Context: The collegiate athletic setting has been described as having high workloads and working demands. The extensive time commitment required of athletic trainers working in this setting has been identified as a precursor to work-family conflict (WFC) and work-family guilt (WFG). Though individualized, experiences in the work-life interface can largely be impacted by organizational factors (i.e., elements specific to the workplace). While staff size and patient load may influence the athletic trainer's feelings of WFC and WFG, these factors have not been directly studied. Objective: Our purpose was to examine organizational factors and experiences of WFC and WFG among collegiate athletic trainers. Design: Cross-sectional study. Setting: Collegiate setting. Participants: 615 (female=391, gender variant/non-conforming=1, male=222, preferred not to answer=1) athletic trainers responded to an online survey. The average age of participants was 33 ± 9 years, and they were BOC certified for 10 ± 8 years. 352 participants (57.2%) worked in the DI setting, 99 in DII (16.1%), and 164 in DIII (26.7%). Main Outcome Measure(s): Participants responded to demographic and workplace characteristic questions (organizational infrastructure, staff size, and number of varsity-level athletic teams). Individuals completed WFC and WFG scales that have been previously validated and used in the athletic trainer population. Results: Work-family conflict and WFG were universally experienced among our participants with WFC scores predicting WFG scores. Participants reported higher time-based conflict than strain or behavior-based conflict. No significant differences in WFC and WFG scores were found between organizational infrastructures. Weak positive correlations were found between staff size and WFC scores and WFG scores. The number of athletic teams was not associated with WFC or WFG scores.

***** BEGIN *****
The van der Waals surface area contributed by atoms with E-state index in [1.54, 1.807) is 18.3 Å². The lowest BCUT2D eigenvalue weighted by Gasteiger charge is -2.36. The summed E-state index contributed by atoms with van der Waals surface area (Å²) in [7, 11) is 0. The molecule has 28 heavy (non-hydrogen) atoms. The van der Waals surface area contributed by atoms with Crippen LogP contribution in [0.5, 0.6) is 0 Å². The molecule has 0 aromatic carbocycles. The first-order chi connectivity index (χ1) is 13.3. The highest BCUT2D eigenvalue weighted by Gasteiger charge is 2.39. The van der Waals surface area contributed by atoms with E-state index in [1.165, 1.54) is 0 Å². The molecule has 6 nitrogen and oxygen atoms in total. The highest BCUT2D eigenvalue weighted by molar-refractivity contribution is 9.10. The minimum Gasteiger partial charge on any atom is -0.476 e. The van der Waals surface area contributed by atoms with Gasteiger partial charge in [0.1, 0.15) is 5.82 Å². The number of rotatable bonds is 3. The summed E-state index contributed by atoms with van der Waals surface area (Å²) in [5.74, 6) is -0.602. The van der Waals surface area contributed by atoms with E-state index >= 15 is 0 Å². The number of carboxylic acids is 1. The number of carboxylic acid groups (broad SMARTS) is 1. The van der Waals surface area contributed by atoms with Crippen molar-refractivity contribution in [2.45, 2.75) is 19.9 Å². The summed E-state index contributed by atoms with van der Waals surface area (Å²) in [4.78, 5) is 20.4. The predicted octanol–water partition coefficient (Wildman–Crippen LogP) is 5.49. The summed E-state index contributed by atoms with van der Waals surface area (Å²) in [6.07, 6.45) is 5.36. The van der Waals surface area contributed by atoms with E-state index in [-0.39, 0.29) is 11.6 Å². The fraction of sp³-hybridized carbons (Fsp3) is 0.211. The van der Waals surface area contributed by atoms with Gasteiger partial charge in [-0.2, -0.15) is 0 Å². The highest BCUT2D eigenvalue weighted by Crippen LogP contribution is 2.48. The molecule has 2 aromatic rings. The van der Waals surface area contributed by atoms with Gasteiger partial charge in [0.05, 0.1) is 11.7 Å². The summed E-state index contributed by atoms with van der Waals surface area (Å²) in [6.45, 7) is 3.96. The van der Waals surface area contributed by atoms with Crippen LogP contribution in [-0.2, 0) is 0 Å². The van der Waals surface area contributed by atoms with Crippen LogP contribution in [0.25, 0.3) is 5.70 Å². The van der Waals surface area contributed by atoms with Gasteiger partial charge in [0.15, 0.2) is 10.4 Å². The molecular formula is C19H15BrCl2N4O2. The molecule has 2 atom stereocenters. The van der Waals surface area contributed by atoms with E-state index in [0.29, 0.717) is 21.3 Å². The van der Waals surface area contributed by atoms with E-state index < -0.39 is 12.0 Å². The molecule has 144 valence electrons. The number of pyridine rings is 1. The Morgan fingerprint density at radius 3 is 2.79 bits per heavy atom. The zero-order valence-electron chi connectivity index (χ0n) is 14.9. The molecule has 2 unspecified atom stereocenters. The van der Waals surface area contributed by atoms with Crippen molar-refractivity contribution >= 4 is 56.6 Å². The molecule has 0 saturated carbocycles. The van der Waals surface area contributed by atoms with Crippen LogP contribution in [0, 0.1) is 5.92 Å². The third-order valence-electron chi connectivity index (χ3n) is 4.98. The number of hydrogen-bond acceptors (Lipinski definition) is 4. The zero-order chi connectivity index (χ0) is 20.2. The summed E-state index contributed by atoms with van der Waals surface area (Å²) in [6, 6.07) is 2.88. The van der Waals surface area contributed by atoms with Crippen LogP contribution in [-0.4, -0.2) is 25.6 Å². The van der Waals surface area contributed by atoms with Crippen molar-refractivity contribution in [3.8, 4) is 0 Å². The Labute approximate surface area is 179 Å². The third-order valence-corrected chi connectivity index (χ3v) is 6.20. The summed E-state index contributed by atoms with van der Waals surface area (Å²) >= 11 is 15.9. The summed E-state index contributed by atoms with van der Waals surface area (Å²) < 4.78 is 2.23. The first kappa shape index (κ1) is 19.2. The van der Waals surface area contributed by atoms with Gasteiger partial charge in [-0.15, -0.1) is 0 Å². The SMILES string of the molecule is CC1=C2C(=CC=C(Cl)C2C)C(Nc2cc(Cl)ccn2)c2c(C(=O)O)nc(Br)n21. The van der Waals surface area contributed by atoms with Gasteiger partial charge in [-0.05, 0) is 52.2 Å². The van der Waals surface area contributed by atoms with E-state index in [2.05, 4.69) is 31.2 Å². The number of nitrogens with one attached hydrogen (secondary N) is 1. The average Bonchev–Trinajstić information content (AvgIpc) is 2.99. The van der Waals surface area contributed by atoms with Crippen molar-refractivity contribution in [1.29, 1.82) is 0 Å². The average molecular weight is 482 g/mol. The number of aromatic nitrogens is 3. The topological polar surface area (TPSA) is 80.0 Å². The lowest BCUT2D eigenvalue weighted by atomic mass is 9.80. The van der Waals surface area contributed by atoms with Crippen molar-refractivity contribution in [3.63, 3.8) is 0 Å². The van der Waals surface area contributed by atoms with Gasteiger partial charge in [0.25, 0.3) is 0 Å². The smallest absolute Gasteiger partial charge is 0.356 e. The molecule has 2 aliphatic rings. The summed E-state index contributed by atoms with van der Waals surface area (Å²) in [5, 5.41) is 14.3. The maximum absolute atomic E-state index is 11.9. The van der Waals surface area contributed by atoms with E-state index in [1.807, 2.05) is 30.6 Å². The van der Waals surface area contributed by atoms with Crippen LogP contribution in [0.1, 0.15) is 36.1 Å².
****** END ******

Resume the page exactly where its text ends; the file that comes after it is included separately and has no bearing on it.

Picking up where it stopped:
Conclusions: Organizational factors are an important component of the work-life interface. From an organizational perspective, focusing on improving work-life balance for the athletic trainer can help mitigate experiences with WFC and WFG.

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